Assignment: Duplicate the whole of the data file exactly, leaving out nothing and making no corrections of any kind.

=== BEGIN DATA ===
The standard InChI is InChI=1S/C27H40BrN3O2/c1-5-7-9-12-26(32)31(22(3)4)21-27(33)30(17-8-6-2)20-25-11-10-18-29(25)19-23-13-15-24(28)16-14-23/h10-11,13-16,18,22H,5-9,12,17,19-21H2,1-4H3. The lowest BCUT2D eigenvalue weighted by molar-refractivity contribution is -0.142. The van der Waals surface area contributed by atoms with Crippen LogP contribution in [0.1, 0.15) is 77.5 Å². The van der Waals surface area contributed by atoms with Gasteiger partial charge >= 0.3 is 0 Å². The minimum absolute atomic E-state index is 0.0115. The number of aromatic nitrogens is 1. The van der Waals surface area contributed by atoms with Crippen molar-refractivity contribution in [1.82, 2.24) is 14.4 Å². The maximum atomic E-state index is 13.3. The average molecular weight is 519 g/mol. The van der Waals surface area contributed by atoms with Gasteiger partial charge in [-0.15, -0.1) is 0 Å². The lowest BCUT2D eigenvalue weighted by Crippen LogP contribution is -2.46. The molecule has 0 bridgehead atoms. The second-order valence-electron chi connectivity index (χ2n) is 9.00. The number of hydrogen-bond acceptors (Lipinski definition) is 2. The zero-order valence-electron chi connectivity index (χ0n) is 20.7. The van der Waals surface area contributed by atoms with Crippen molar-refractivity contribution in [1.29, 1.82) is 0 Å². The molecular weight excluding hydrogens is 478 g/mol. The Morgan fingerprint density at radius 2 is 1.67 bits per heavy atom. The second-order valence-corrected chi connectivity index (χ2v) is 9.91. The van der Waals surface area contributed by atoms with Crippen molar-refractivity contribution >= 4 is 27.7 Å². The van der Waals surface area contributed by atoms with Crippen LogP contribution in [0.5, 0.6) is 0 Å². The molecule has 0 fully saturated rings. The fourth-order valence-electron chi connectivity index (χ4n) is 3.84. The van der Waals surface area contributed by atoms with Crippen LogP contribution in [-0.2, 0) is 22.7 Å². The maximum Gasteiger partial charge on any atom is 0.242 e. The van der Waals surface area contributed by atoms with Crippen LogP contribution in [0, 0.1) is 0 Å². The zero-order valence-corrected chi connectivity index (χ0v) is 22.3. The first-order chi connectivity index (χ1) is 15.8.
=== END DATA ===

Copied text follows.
The standard InChI is InChI=1S/C27H40BrN3O2/c1-5-7-9-12-26(32)31(22(3)4)21-27(33)30(17-8-6-2)20-25-11-10-18-29(25)19-23-13-15-24(28)16-14-23/h10-11,13-16,18,22H,5-9,12,17,19-21H2,1-4H3. The lowest BCUT2D eigenvalue weighted by molar-refractivity contribution is -0.142. The van der Waals surface area contributed by atoms with Crippen LogP contribution in [0.1, 0.15) is 77.5 Å². The van der Waals surface area contributed by atoms with Gasteiger partial charge >= 0.3 is 0 Å². The minimum absolute atomic E-state index is 0.0115. The number of aromatic nitrogens is 1. The van der Waals surface area contributed by atoms with Crippen molar-refractivity contribution in [1.82, 2.24) is 14.4 Å². The maximum atomic E-state index is 13.3. The average molecular weight is 519 g/mol. The van der Waals surface area contributed by atoms with Gasteiger partial charge in [-0.15, -0.1) is 0 Å². The lowest BCUT2D eigenvalue weighted by Crippen LogP contribution is -2.46. The molecule has 0 bridgehead atoms. The second-order valence-electron chi connectivity index (χ2n) is 9.00. The number of hydrogen-bond acceptors (Lipinski definition) is 2. The zero-order valence-electron chi connectivity index (χ0n) is 20.7. The van der Waals surface area contributed by atoms with Crippen molar-refractivity contribution in [1.29, 1.82) is 0 Å². The molecular weight excluding hydrogens is 478 g/mol. The Morgan fingerprint density at radius 2 is 1.67 bits per heavy atom. The second-order valence-corrected chi connectivity index (χ2v) is 9.91. The van der Waals surface area contributed by atoms with Crippen molar-refractivity contribution >= 4 is 27.7 Å². The van der Waals surface area contributed by atoms with Crippen LogP contribution in [0.5, 0.6) is 0 Å². The molecule has 0 fully saturated rings. The fourth-order valence-electron chi connectivity index (χ4n) is 3.84. The van der Waals surface area contributed by atoms with Crippen LogP contribution in [-0.2, 0) is 22.7 Å². The maximum Gasteiger partial charge on any atom is 0.242 e. The van der Waals surface area contributed by atoms with Crippen LogP contribution in [0, 0.1) is 0 Å². The zero-order valence-corrected chi connectivity index (χ0v) is 22.3. The first-order chi connectivity index (χ1) is 15.8.